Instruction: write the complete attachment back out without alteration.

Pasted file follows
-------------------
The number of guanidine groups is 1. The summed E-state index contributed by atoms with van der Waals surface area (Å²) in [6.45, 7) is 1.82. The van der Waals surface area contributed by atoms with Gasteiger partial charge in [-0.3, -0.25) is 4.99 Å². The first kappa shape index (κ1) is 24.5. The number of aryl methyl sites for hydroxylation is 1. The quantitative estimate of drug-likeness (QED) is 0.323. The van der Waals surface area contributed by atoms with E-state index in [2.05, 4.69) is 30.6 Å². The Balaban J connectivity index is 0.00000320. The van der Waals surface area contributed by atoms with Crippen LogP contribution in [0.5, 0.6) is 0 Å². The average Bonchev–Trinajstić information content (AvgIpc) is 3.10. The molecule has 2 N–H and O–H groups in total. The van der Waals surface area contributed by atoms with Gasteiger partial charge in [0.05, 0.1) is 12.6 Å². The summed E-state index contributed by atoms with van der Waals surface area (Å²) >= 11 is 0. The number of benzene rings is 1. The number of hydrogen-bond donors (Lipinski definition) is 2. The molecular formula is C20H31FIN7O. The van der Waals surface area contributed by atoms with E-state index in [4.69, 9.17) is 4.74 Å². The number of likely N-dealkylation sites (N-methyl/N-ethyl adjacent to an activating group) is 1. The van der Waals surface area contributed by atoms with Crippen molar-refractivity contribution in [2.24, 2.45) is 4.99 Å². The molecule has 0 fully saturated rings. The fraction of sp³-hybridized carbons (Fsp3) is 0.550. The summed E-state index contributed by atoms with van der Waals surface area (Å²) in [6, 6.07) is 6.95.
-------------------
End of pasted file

The number of guanidine groups is 1. The summed E-state index contributed by atoms with van der Waals surface area (Å²) in [6.45, 7) is 1.82. The van der Waals surface area contributed by atoms with Gasteiger partial charge in [-0.3, -0.25) is 4.99 Å². The first kappa shape index (κ1) is 24.5. The number of aryl methyl sites for hydroxylation is 1. The quantitative estimate of drug-likeness (QED) is 0.323. The van der Waals surface area contributed by atoms with E-state index in [2.05, 4.69) is 30.6 Å². The Balaban J connectivity index is 0.00000320. The van der Waals surface area contributed by atoms with Crippen LogP contribution in [0.5, 0.6) is 0 Å². The average Bonchev–Trinajstić information content (AvgIpc) is 3.10. The molecule has 2 N–H and O–H groups in total. The van der Waals surface area contributed by atoms with Gasteiger partial charge in [0.05, 0.1) is 12.6 Å². The summed E-state index contributed by atoms with van der Waals surface area (Å²) >= 11 is 0. The number of benzene rings is 1. The number of hydrogen-bond donors (Lipinski definition) is 2. The molecular formula is C20H31FIN7O. The van der Waals surface area contributed by atoms with E-state index in [4.69, 9.17) is 4.74 Å². The number of likely N-dealkylation sites (N-methyl/N-ethyl adjacent to an activating group) is 1. The van der Waals surface area contributed by atoms with Crippen molar-refractivity contribution in [2.24, 2.45) is 4.99 Å². The molecule has 0 fully saturated rings. The fraction of sp³-hybridized carbons (Fsp3) is 0.550. The summed E-state index contributed by atoms with van der Waals surface area (Å²) in [6, 6.07) is 6.95.